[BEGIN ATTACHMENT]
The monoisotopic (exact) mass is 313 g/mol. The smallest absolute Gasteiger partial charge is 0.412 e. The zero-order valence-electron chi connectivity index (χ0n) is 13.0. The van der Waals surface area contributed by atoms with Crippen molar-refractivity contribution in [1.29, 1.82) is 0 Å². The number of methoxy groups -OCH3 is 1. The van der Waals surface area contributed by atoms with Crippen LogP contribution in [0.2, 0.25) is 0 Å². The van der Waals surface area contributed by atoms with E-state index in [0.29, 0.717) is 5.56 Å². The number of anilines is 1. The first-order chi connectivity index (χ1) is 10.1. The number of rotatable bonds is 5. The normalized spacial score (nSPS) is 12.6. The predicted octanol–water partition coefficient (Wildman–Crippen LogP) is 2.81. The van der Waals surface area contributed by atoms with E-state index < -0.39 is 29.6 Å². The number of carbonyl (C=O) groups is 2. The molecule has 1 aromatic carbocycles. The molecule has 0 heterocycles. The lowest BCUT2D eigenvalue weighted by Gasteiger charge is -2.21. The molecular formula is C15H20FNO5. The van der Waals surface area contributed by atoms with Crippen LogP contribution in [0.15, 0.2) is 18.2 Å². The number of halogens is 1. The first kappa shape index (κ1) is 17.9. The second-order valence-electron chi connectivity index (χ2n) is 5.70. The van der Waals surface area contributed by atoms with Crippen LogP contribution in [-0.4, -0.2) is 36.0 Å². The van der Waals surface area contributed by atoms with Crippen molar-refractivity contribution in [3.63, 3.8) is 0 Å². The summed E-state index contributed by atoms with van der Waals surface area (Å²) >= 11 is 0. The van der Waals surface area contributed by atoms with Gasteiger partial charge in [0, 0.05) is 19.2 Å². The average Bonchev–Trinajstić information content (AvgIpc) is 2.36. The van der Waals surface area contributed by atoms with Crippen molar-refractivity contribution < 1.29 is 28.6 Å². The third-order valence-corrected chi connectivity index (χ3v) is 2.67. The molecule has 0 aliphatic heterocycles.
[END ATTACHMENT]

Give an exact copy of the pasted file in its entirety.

The monoisotopic (exact) mass is 313 g/mol. The smallest absolute Gasteiger partial charge is 0.412 e. The zero-order valence-electron chi connectivity index (χ0n) is 13.0. The van der Waals surface area contributed by atoms with Crippen molar-refractivity contribution in [1.29, 1.82) is 0 Å². The number of methoxy groups -OCH3 is 1. The van der Waals surface area contributed by atoms with Crippen LogP contribution in [0.2, 0.25) is 0 Å². The van der Waals surface area contributed by atoms with E-state index in [0.29, 0.717) is 5.56 Å². The number of anilines is 1. The first-order chi connectivity index (χ1) is 10.1. The number of rotatable bonds is 5. The normalized spacial score (nSPS) is 12.6. The predicted octanol–water partition coefficient (Wildman–Crippen LogP) is 2.81. The van der Waals surface area contributed by atoms with E-state index < -0.39 is 29.6 Å². The number of carbonyl (C=O) groups is 2. The molecule has 1 aromatic carbocycles. The molecule has 0 heterocycles. The lowest BCUT2D eigenvalue weighted by Gasteiger charge is -2.21. The molecular formula is C15H20FNO5. The van der Waals surface area contributed by atoms with Crippen LogP contribution in [0.15, 0.2) is 18.2 Å². The number of halogens is 1. The first kappa shape index (κ1) is 17.9. The second-order valence-electron chi connectivity index (χ2n) is 5.70. The van der Waals surface area contributed by atoms with Crippen LogP contribution in [-0.4, -0.2) is 36.0 Å². The van der Waals surface area contributed by atoms with Crippen molar-refractivity contribution in [3.63, 3.8) is 0 Å². The summed E-state index contributed by atoms with van der Waals surface area (Å²) >= 11 is 0. The van der Waals surface area contributed by atoms with Gasteiger partial charge in [0, 0.05) is 19.2 Å². The average Bonchev–Trinajstić information content (AvgIpc) is 2.36. The van der Waals surface area contributed by atoms with Crippen molar-refractivity contribution < 1.29 is 28.6 Å². The third-order valence-corrected chi connectivity index (χ3v) is 2.67. The molecule has 0 aliphatic heterocycles.